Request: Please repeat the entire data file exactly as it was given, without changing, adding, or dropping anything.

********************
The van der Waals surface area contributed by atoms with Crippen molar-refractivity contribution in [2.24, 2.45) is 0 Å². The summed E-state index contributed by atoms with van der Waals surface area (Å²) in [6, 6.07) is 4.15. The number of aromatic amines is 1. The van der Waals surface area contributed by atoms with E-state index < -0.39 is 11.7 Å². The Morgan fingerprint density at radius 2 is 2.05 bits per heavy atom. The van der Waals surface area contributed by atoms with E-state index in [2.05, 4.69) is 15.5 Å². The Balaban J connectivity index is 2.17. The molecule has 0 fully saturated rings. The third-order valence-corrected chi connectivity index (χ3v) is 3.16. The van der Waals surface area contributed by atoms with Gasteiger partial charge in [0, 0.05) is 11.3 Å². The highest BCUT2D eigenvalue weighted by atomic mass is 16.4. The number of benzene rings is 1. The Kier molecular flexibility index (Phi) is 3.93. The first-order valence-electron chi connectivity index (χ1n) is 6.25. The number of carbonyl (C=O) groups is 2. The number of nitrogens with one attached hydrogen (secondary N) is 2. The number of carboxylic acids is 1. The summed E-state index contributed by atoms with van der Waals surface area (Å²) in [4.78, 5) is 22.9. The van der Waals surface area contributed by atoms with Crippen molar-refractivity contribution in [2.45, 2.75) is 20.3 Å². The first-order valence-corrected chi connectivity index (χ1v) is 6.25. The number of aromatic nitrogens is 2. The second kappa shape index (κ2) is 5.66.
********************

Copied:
The van der Waals surface area contributed by atoms with Crippen molar-refractivity contribution in [2.24, 2.45) is 0 Å². The summed E-state index contributed by atoms with van der Waals surface area (Å²) in [6, 6.07) is 4.15. The number of aromatic amines is 1. The van der Waals surface area contributed by atoms with E-state index < -0.39 is 11.7 Å². The Morgan fingerprint density at radius 2 is 2.05 bits per heavy atom. The van der Waals surface area contributed by atoms with E-state index in [2.05, 4.69) is 15.5 Å². The Balaban J connectivity index is 2.17. The molecule has 0 fully saturated rings. The third-order valence-corrected chi connectivity index (χ3v) is 3.16. The van der Waals surface area contributed by atoms with Gasteiger partial charge in [0, 0.05) is 11.3 Å². The highest BCUT2D eigenvalue weighted by atomic mass is 16.4. The number of benzene rings is 1. The Kier molecular flexibility index (Phi) is 3.93. The first-order valence-electron chi connectivity index (χ1n) is 6.25. The number of carbonyl (C=O) groups is 2. The number of nitrogens with one attached hydrogen (secondary N) is 2. The number of carboxylic acids is 1. The summed E-state index contributed by atoms with van der Waals surface area (Å²) in [4.78, 5) is 22.9. The van der Waals surface area contributed by atoms with Crippen molar-refractivity contribution in [2.45, 2.75) is 20.3 Å². The first-order valence-corrected chi connectivity index (χ1v) is 6.25. The number of aromatic nitrogens is 2. The second kappa shape index (κ2) is 5.66.